I am Japanese and I find the usage of the word “kawaii” by non-Japanese people to be extremely appropriative and damaging. I’ll tell you why:
- It is not just a word for cute. When non-Japanese people say something is “kawaii,” they are not simply saying something is cute. There are hella connotations and implications that come with the word. Which brings me to…
- The subtleties of Japanese pop culture, style, street fashion, etc. get completely lost on non-Japanese people. “Kawaii,” the way non-Japanese people use it, is like a 2-d projection of a very complex and multi-faceted subculture. The subversiveness and subtleties of things like Lolita and Harajuku culture are completely erased when taken out of context and away from actual Japanese people.
- “Kawaii” as an aesthetic contributes to the commodification and exotification of Japanese people. Japanese pop culture and style is not for your consumption. It is not for you to steal and make money off of. It is not for you to exploit. There is a very thin line between “appreciating” things from other cultures and appropriation. You are allowed to engage in Japanese pop culture, but chances are that your desire to consume it is rooted in some really deep exotification, which also ties into…
- Japanese people are not your prop or your costume, we are not here to be cute for you. “Kawaii” and its implications contribute to stereotypes about Asian people. We are not cute, quiet, submissive playthings for your enjoyment. The stereotype that all asian people are just docile is really damaging. I am not your asian bitch. I may be cute, but it’s not for you. We are radicals, we are angry, we fight. That shit isn’t “kawaii.”
- We are so much more than what you take from us.We aren’t just peace-sign loving girls in pigtails and school-girl outfits. We have an entire fucking culture and language that is incredibly rich and beautiful. “Kawaii” as a style just serves to make a caricature out of an entire culture and people.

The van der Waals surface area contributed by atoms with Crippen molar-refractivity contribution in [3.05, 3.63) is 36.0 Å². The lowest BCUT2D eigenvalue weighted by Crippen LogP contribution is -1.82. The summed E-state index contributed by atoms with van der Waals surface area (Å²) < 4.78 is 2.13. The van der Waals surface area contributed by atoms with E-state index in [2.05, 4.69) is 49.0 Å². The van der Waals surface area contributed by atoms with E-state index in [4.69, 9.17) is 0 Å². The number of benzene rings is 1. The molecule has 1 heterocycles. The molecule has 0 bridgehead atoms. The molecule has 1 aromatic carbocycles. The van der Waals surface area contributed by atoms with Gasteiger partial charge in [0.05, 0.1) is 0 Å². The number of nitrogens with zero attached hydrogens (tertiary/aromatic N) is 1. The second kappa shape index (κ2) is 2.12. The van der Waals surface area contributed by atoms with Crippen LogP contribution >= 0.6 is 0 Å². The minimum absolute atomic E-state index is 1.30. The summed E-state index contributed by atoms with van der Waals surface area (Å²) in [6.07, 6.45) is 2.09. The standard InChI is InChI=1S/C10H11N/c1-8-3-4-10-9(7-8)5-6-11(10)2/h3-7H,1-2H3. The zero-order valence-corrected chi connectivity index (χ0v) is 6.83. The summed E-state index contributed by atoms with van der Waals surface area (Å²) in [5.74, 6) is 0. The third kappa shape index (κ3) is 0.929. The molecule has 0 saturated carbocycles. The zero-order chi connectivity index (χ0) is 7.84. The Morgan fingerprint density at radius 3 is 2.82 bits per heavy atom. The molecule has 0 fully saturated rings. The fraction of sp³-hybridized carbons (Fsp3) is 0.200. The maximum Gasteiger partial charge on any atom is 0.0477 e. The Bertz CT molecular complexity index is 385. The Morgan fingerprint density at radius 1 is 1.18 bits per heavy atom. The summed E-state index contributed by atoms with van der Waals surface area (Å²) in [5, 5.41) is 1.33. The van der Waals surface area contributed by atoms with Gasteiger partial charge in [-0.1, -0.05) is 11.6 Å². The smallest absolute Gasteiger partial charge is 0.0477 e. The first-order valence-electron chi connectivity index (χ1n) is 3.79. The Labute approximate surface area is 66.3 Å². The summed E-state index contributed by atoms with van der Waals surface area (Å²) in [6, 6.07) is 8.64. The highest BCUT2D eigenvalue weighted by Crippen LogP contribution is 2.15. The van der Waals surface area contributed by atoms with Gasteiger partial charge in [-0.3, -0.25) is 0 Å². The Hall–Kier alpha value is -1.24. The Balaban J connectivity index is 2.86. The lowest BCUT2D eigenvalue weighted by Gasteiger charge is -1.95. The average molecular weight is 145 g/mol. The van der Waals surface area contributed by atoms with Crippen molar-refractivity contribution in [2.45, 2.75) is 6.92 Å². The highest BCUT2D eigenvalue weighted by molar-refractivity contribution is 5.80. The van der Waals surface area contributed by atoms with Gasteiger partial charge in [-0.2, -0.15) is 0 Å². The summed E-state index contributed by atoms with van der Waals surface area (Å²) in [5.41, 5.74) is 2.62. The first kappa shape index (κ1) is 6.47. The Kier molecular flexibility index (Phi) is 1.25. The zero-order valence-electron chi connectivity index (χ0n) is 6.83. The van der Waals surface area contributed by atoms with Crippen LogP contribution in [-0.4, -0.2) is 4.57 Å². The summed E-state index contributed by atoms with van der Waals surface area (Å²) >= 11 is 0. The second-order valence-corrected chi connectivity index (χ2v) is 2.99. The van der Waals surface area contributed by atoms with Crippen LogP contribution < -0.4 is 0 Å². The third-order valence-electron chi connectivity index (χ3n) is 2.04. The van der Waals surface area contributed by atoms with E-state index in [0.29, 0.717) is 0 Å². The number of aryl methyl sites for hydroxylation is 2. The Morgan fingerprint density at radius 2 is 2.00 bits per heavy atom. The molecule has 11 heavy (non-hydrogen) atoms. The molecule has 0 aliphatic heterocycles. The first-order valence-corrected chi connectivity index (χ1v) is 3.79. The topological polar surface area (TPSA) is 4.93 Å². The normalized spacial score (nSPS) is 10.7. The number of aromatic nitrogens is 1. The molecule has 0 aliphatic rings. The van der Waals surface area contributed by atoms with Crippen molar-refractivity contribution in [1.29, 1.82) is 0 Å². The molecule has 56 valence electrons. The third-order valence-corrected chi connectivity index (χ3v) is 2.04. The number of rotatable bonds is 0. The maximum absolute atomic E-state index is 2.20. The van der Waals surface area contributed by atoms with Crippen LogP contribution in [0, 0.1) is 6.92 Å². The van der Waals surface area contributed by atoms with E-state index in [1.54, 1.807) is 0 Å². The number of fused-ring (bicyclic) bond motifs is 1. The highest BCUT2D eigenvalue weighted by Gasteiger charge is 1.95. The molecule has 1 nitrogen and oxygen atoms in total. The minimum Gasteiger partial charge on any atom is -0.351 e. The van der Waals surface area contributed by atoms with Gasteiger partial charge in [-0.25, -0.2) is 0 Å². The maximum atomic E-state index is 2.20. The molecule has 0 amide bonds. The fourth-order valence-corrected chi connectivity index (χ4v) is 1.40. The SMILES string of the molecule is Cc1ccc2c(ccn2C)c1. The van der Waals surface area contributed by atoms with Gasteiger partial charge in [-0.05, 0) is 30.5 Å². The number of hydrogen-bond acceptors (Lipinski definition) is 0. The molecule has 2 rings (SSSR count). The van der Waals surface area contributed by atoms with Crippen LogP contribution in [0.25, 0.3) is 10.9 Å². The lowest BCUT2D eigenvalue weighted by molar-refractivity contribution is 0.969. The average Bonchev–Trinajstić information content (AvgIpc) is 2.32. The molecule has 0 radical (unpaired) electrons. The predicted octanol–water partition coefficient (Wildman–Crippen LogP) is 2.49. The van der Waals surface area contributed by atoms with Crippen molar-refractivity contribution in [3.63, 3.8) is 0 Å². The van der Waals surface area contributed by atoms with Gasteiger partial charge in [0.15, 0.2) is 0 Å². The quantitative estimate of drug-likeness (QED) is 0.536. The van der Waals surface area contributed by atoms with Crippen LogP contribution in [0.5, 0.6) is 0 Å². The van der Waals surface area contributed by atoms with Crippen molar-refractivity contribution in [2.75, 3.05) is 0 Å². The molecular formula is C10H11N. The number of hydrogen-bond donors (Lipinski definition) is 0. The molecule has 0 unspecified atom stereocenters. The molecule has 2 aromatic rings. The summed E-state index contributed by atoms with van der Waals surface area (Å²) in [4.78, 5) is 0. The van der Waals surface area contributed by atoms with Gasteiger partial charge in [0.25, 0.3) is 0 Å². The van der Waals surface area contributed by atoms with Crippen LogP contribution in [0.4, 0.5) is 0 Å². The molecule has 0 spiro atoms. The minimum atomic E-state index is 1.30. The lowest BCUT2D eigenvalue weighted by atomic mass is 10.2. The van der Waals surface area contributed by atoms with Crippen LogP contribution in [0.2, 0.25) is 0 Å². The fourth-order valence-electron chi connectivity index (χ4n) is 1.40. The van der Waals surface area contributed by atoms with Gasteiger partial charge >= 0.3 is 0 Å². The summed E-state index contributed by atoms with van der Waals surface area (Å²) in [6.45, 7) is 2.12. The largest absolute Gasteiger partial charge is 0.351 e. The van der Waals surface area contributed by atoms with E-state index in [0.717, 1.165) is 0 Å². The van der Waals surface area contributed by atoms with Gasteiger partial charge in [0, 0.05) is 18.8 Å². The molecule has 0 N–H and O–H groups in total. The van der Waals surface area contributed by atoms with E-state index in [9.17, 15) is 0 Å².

So basically, if you’re not Japanese, don’t say “kawaii.” Just call it fucking cute. That way your words won’t carry racist implications and I won’t think you’re an asshole.
**This is just what I feel about the matter. My voice should not and does not represent all Japanese people. However, my voice calling this out should be enough for people to stop doing this. It is offensive. It is disrespectful. It is hurtful.
All of this. All. Of. This.
the thing about macklemore:
yes, i know he’s donating the proceeds from Same Love to lgbt charities. do i still suspect that he’s on that gay rights shit because it’s kind of a way for straight artists to seem cultured and cosmopolitan, but not in a way that requires a whole lot of self-reflection? yeah, i do. but i can see where some people would not feel that way.
however, when anyone mentions same love, they inevitably follow it to the same conclusion: macklemore is positive hip-hop. he raps about real stuff. about real issues. he’s so positive. now, jay-z and kanye rap about the state of black men in america, like, all the time, nicki minaj talks about being a black woman, and frank ocean and azealia banks talk about being black and queer at the same time, and yet, that doesn’t get regarded as “revolutionary” as a straight white man saying, amazingly, that he doesn’t hate gay people.
no, music critics say that he’s rapping about social issues while the rest of the genre is all about strippers & their big titties, as if white rock stars never sang about drugs or as if it’s surprising that a subgenre of music shaped by a group of people who have been routinely stripped of their wealth, agency, and power, would focus on flashy wealth, agency, and power.